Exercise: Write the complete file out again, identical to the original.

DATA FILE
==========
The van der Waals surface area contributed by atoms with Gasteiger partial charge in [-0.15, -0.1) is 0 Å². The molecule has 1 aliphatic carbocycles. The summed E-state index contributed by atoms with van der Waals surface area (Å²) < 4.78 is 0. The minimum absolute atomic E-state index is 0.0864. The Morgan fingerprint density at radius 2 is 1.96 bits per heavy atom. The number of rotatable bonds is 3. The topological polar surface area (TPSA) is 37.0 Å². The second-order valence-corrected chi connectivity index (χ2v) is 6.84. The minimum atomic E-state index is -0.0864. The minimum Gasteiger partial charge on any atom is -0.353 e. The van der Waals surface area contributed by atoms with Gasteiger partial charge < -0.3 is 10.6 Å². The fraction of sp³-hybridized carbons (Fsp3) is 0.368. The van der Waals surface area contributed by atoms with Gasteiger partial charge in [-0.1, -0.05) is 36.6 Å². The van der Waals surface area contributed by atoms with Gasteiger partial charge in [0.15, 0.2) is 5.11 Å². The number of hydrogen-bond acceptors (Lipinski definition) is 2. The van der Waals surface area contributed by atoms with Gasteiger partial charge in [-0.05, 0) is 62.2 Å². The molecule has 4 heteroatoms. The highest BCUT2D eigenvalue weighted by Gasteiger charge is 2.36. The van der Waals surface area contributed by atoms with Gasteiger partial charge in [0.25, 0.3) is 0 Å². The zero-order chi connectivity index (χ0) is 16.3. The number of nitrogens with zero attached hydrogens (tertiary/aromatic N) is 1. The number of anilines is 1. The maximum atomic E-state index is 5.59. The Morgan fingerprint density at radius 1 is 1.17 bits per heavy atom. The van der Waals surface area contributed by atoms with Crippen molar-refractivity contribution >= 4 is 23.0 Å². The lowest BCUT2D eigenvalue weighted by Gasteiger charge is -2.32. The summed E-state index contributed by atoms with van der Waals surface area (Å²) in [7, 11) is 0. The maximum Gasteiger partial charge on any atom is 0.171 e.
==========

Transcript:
The van der Waals surface area contributed by atoms with Gasteiger partial charge in [-0.15, -0.1) is 0 Å². The molecule has 1 aliphatic carbocycles. The summed E-state index contributed by atoms with van der Waals surface area (Å²) < 4.78 is 0. The minimum absolute atomic E-state index is 0.0864. The Morgan fingerprint density at radius 2 is 1.96 bits per heavy atom. The number of rotatable bonds is 3. The topological polar surface area (TPSA) is 37.0 Å². The second-order valence-corrected chi connectivity index (χ2v) is 6.84. The minimum atomic E-state index is -0.0864. The minimum Gasteiger partial charge on any atom is -0.353 e. The van der Waals surface area contributed by atoms with Gasteiger partial charge < -0.3 is 10.6 Å². The fraction of sp³-hybridized carbons (Fsp3) is 0.368. The van der Waals surface area contributed by atoms with Gasteiger partial charge in [-0.1, -0.05) is 36.6 Å². The van der Waals surface area contributed by atoms with Gasteiger partial charge in [0.15, 0.2) is 5.11 Å². The number of hydrogen-bond acceptors (Lipinski definition) is 2. The van der Waals surface area contributed by atoms with Gasteiger partial charge in [-0.05, 0) is 62.2 Å². The molecule has 4 heteroatoms. The highest BCUT2D eigenvalue weighted by Gasteiger charge is 2.36. The van der Waals surface area contributed by atoms with Gasteiger partial charge in [0.25, 0.3) is 0 Å². The zero-order chi connectivity index (χ0) is 16.3. The number of nitrogens with zero attached hydrogens (tertiary/aromatic N) is 1. The number of anilines is 1. The maximum atomic E-state index is 5.59. The Morgan fingerprint density at radius 1 is 1.17 bits per heavy atom. The van der Waals surface area contributed by atoms with Crippen molar-refractivity contribution >= 4 is 23.0 Å². The lowest BCUT2D eigenvalue weighted by Gasteiger charge is -2.32. The summed E-state index contributed by atoms with van der Waals surface area (Å²) in [7, 11) is 0. The maximum Gasteiger partial charge on any atom is 0.171 e.